Well, according to somebody but you decide.
Continuing with our recent infrequent theme of highlighting world music gaining Western notice, we present Die Antwoord. A duo hailing from South Africa, their Afrikaner heritage may explain why they think blackface is larf-worthy. Hip-hop/rave is the what they're labeling it. You might consider their self-conscious attempts at offense to be funny, naive, or just plain mean but more likely they're a combination of all three. I doubt American artists would be allowed the same satiric liberty or politically incorrect latitude these exotic-born stunts are perpetrating here. (Americans are supposed to be held to a higher standard of multi-culti political correctness, or as I like to call it, sensitivity.) In my estimation their "satire" is about 25 ticks harder than anything Ricky Gervais or old schoolers like In Living Color have served up (wait till you see what they pull out of "Lady Gaga's" whisker biscuit) and they've got more anti-celebrity venom than Eminem, Trey Parker and Matt Stone combined (and cubed). (In one scene note the wall behind them is painted with various celebrity slams.) The group, which may also include an anonymous hooded DJ as a third member, are not above unabashed fronting: Die Antwoord is only one part of a long running series of naked commercial enterprises that includes merchandising and other media projects. They'll readily admit their work is aimed at the market which could make them more than a little cynical. And this doesn't even begin to address the many potential circular layers of colonialist offense here which could be as deep as a slave ship hold: White South Africans appropriating and exploiting a diasporic African American art form into a apparently successful business model with acute self-aware ironies. You might accuse them of having all of the street cred of, say, a Vanilla Ice but they're already way ahead of you––mastermind and leader Ninja can be seen wearing a Vanilla Ice t-shirt in YouTube interviews.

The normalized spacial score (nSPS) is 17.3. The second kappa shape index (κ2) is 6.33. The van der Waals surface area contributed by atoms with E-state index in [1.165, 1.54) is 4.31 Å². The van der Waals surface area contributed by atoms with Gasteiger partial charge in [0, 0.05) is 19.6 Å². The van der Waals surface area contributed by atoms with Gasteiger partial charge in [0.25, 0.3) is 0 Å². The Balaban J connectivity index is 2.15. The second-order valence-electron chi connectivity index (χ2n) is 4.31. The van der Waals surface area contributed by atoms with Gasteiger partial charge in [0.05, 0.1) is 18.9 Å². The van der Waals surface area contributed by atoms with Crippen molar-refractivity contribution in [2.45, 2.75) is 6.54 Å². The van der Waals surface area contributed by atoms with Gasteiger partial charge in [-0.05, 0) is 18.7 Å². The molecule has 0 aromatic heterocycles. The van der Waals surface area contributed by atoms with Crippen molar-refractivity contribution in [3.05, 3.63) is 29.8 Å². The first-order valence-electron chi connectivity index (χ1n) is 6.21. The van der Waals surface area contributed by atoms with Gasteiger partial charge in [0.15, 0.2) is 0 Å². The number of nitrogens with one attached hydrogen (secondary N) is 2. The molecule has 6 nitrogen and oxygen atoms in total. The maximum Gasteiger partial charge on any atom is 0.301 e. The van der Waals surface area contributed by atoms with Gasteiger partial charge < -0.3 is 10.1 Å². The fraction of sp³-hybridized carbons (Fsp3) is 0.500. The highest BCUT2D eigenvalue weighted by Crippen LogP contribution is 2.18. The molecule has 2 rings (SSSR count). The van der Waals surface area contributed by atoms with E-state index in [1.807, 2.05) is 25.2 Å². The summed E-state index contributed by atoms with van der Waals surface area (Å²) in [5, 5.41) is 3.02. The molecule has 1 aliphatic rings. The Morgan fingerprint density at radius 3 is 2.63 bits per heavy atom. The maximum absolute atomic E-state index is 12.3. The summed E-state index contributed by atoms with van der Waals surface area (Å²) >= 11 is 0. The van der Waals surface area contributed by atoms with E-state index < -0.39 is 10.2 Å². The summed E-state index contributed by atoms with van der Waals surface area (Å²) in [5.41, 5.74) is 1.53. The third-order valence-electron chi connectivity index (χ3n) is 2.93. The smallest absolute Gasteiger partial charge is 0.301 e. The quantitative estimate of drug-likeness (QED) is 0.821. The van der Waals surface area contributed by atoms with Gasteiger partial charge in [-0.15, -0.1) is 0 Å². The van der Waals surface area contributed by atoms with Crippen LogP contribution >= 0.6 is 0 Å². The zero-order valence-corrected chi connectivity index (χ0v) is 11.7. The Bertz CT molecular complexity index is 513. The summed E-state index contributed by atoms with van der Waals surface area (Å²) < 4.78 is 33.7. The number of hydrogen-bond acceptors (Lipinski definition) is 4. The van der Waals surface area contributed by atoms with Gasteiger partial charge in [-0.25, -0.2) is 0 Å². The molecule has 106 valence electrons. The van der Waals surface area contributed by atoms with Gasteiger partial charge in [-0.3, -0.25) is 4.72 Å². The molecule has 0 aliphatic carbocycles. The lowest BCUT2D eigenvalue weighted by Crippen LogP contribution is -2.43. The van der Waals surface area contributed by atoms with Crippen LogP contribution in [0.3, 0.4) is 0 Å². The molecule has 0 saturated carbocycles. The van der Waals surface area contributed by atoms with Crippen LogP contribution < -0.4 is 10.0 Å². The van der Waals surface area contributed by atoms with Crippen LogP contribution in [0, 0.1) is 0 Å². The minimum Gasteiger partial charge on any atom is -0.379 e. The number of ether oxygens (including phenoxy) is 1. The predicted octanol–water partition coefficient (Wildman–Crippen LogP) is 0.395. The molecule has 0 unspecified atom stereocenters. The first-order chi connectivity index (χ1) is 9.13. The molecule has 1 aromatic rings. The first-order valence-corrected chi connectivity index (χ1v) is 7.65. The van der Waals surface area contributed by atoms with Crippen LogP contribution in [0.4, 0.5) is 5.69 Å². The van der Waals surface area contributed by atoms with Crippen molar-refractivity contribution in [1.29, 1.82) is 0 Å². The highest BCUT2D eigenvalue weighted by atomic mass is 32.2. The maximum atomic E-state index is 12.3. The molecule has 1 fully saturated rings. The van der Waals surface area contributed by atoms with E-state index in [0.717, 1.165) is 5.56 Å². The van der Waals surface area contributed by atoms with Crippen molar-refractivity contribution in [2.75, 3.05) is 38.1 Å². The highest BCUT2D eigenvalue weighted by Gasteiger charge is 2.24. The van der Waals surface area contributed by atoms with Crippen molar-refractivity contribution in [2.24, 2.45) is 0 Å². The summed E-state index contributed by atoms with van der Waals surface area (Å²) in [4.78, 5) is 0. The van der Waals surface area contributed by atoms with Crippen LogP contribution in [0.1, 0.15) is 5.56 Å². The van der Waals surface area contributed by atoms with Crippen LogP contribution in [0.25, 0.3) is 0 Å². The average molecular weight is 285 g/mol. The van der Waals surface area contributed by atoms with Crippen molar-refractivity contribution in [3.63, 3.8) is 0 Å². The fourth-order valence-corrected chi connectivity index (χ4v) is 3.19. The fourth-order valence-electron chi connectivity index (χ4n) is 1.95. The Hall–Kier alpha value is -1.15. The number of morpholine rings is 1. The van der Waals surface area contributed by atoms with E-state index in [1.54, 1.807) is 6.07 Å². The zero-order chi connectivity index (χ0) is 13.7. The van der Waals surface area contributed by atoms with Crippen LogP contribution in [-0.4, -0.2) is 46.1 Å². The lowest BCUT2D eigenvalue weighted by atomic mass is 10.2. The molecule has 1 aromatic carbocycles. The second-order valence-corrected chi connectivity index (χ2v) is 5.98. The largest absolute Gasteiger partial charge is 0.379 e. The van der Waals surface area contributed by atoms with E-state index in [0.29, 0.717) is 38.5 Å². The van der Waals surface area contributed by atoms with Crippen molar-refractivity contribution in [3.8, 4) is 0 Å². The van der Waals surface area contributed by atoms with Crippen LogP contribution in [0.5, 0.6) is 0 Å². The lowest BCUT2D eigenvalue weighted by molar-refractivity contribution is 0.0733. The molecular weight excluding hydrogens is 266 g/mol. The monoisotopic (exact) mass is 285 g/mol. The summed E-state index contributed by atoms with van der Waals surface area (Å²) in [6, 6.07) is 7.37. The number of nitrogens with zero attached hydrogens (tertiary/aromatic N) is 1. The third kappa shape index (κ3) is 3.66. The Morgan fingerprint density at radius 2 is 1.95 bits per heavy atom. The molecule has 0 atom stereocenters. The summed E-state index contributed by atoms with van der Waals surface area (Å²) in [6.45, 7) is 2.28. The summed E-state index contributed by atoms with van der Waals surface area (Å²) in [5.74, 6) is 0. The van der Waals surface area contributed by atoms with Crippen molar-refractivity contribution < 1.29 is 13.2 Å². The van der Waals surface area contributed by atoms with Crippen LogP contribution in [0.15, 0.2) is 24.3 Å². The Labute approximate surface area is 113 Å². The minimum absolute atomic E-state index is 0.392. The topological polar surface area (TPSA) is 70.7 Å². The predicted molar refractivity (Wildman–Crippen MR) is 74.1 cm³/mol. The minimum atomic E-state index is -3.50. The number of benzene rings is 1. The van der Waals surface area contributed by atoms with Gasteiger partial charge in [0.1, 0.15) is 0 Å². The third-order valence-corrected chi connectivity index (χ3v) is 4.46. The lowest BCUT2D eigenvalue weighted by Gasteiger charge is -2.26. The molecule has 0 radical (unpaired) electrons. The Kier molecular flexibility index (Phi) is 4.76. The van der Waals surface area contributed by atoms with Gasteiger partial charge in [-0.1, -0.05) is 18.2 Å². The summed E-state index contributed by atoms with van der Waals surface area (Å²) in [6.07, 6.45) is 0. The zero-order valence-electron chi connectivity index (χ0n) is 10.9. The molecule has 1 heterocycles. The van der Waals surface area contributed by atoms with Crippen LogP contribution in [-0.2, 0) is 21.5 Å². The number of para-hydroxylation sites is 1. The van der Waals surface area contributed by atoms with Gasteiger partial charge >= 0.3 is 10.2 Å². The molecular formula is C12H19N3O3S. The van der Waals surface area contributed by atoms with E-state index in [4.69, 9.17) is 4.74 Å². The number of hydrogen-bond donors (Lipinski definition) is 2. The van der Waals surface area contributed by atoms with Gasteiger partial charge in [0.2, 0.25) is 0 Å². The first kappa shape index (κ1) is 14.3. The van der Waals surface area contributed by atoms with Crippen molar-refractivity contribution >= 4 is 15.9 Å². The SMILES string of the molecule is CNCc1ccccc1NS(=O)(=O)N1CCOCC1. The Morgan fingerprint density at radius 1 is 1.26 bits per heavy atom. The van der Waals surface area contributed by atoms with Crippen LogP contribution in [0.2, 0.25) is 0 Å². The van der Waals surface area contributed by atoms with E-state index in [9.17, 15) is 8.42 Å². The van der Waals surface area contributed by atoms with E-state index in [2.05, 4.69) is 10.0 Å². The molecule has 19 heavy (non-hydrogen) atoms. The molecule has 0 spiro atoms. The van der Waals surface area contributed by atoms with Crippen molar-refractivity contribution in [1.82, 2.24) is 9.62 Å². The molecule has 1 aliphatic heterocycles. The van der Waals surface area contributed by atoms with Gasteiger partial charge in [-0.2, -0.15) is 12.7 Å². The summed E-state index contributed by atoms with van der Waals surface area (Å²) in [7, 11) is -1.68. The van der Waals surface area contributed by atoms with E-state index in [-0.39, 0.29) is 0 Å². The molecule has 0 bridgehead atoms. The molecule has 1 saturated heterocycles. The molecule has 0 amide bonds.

Yo-Landi Vi$$er's girly squeak of a voice––she being the ultra slender, ultra-blond, ultra sex kittenish member of the duo––lends a well chosen incongruousness to the profane and expletive loaded spew. (She and Ninja have more than a business union, they have a child together.)
Here, Die Anwoord responds to their critics which may be as interesting as the work itself.
Just for comparison's sake, here's something generally considered to be grittily authentic. One could argue––as bell hooks does so eloquently––it's a little too snug within the white supremacist-capitalist-misogynist patriarchy view of blackness. Because of their brand of apparent authenticity they got a free ride on grief for the flagrant political-incorrectness. Even courting anti-homophobe and anti-misogyny advocates like Sinead O'Connor as fans.
Another approach: Here the jesterism is more open-eyed and the violent nihilism eschewed for a more good natured parody approach. Alas, such maturity didn't garner them the kind of sales enjoyed by NWA. (Gangsta Rap, a genre in which NWA would be pioneers, despite bell hooks, would prove to be a huge seller.)
Thanks to Josh Morris for bringing this to our attention.